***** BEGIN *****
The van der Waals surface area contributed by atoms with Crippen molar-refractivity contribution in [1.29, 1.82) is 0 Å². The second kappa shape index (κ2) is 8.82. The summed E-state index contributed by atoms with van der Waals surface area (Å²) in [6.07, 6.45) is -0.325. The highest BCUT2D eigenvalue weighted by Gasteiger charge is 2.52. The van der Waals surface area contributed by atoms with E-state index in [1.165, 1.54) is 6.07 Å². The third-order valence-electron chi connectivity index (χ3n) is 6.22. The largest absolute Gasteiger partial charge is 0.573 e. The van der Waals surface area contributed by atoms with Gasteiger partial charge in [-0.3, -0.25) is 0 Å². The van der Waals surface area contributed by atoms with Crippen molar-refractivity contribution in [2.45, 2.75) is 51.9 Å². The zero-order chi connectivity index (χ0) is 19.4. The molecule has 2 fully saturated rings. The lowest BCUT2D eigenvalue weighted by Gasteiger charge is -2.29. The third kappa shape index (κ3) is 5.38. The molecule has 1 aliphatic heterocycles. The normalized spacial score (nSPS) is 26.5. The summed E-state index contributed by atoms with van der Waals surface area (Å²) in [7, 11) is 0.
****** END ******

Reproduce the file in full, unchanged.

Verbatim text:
The van der Waals surface area contributed by atoms with Crippen molar-refractivity contribution in [1.29, 1.82) is 0 Å². The second kappa shape index (κ2) is 8.82. The summed E-state index contributed by atoms with van der Waals surface area (Å²) in [6.07, 6.45) is -0.325. The highest BCUT2D eigenvalue weighted by Gasteiger charge is 2.52. The van der Waals surface area contributed by atoms with E-state index in [1.165, 1.54) is 6.07 Å². The third-order valence-electron chi connectivity index (χ3n) is 6.22. The largest absolute Gasteiger partial charge is 0.573 e. The van der Waals surface area contributed by atoms with Gasteiger partial charge in [-0.3, -0.25) is 0 Å². The van der Waals surface area contributed by atoms with Crippen molar-refractivity contribution in [2.45, 2.75) is 51.9 Å². The zero-order chi connectivity index (χ0) is 19.4. The molecule has 2 fully saturated rings. The lowest BCUT2D eigenvalue weighted by Gasteiger charge is -2.29. The third kappa shape index (κ3) is 5.38. The molecule has 1 aliphatic heterocycles. The normalized spacial score (nSPS) is 26.5. The summed E-state index contributed by atoms with van der Waals surface area (Å²) in [7, 11) is 0.